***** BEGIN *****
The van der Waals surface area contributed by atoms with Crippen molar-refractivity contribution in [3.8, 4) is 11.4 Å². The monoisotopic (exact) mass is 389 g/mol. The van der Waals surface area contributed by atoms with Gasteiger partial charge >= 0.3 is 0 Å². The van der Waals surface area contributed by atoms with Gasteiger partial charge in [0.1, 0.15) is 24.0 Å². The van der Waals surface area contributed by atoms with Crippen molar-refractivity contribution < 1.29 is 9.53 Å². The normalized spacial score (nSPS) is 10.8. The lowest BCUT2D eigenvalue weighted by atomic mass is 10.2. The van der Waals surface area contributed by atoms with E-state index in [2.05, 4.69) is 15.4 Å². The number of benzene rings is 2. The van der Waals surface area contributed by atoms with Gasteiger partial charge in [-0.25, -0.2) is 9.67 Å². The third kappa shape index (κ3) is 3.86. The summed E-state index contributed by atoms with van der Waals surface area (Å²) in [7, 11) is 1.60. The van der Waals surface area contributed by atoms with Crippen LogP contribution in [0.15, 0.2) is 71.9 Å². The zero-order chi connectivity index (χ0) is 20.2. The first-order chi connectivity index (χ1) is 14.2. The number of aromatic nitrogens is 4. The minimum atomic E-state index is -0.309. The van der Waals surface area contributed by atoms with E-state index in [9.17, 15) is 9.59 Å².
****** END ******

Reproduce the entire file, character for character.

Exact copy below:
The van der Waals surface area contributed by atoms with Crippen molar-refractivity contribution in [3.8, 4) is 11.4 Å². The monoisotopic (exact) mass is 389 g/mol. The van der Waals surface area contributed by atoms with Gasteiger partial charge >= 0.3 is 0 Å². The van der Waals surface area contributed by atoms with Gasteiger partial charge in [0.1, 0.15) is 24.0 Å². The van der Waals surface area contributed by atoms with Crippen molar-refractivity contribution < 1.29 is 9.53 Å². The normalized spacial score (nSPS) is 10.8. The lowest BCUT2D eigenvalue weighted by atomic mass is 10.2. The van der Waals surface area contributed by atoms with E-state index in [2.05, 4.69) is 15.4 Å². The number of benzene rings is 2. The van der Waals surface area contributed by atoms with Gasteiger partial charge in [-0.25, -0.2) is 9.67 Å². The third kappa shape index (κ3) is 3.86. The summed E-state index contributed by atoms with van der Waals surface area (Å²) in [7, 11) is 1.60. The van der Waals surface area contributed by atoms with Crippen LogP contribution in [0.15, 0.2) is 71.9 Å². The zero-order chi connectivity index (χ0) is 20.2. The first-order chi connectivity index (χ1) is 14.2. The number of aromatic nitrogens is 4. The minimum atomic E-state index is -0.309. The van der Waals surface area contributed by atoms with E-state index in [9.17, 15) is 9.59 Å².